Top American CEOs struck a congenial tone following a Wednesday meeting with President Obama ahead of the resumption of negotiations with Congress over the country's looming "fiscal cliff."
Aetna President Mark Bertolini, who attended the meeting, told The Daily Rundown's Chuck Todd that the president listened to the concerns of the business leaders who have for months watched Congress drag its feet on reaching a deal while waiting for the outcome of the election.
Bertolini said the president did not draw a "line in the sand" on fiscal negotiations.
"There was a support for revenue increases," Bertolini added. "How we get there is yet to be determined."
President Obama left little wiggle room during the press conference on how he would shore up additional revenue through raising taxes on the wealthiest of Americans. And though both parties have voiced a willingness to work together in crafting a plan prior to the end of the year when the combination of expiring Bush-era tax cuts and massive spending cuts launch the U.S. toward the so-called "fiscal cliff," many CEOs left the meeting with cautious optimism.
"We were very clear that if we could help him to get to a solution we are absolutely behind him because going over the cliff is not something that any of us in the room could live with," said Ursula Burns, CEO of Xerox.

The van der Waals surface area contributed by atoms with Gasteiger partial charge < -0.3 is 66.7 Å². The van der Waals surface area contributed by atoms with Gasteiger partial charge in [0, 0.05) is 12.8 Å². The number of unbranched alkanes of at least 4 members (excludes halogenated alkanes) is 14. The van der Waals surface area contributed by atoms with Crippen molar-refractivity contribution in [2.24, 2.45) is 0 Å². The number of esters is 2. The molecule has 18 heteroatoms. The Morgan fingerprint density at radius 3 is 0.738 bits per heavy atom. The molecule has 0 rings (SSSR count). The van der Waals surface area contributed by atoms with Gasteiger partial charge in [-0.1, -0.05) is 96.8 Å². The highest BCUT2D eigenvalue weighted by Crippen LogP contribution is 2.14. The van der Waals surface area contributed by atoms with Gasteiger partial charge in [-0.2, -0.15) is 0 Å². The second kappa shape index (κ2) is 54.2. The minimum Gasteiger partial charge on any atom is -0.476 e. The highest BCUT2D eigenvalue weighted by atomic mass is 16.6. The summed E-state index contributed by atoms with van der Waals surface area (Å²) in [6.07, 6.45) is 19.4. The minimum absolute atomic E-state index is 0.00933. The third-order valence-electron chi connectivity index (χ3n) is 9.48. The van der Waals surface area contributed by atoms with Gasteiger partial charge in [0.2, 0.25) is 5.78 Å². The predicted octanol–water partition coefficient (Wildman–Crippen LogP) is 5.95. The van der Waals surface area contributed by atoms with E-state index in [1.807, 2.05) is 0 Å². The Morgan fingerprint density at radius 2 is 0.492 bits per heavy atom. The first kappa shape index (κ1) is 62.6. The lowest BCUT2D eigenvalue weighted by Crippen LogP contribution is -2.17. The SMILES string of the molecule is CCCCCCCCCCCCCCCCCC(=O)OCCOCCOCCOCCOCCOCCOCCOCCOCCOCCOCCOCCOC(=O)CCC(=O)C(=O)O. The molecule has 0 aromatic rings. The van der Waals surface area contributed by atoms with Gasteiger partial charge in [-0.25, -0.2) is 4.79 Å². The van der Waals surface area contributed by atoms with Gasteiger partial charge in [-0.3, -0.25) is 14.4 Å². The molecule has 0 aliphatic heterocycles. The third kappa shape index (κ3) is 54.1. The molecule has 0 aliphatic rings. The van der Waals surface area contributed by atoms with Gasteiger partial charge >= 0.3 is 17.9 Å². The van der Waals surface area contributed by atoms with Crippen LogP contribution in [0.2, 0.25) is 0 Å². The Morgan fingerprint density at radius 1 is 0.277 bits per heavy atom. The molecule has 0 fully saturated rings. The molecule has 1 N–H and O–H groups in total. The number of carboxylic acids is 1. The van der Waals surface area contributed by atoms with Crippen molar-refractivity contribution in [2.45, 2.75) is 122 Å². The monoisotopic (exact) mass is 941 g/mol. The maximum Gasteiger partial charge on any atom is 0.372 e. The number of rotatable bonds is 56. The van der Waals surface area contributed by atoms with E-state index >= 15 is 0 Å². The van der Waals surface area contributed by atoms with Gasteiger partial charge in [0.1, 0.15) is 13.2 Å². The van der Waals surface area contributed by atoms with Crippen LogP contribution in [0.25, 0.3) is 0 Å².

More than 80 CEOs coalesced prior to Election Day to apply pressure on Congress to come up with a plan that could "succeed both financially and politically."
“I would say I am not convinced we won't go off the fiscal cliff," Honeywell CEO David Cote told CNBC following the meeting. "Because that requires two sides to agree, so I'm not convinced of that."
President Obama has said he is only interested in raising taxes on the top 2% of Americans. Yet, WalMart CEO Mike Duke suggested that his store's customer base, which he characterized as middle class Americans and those aspiring to join the middle class, is fearful of tax hikes.
"Our customers are working hard to adapt to the 'new normal,' but their confidence is still very fragile," Duke said in a statement following the fiscal talks with the president. "They are shopping for Christmas now and they don't need uncertainty over a tax increase."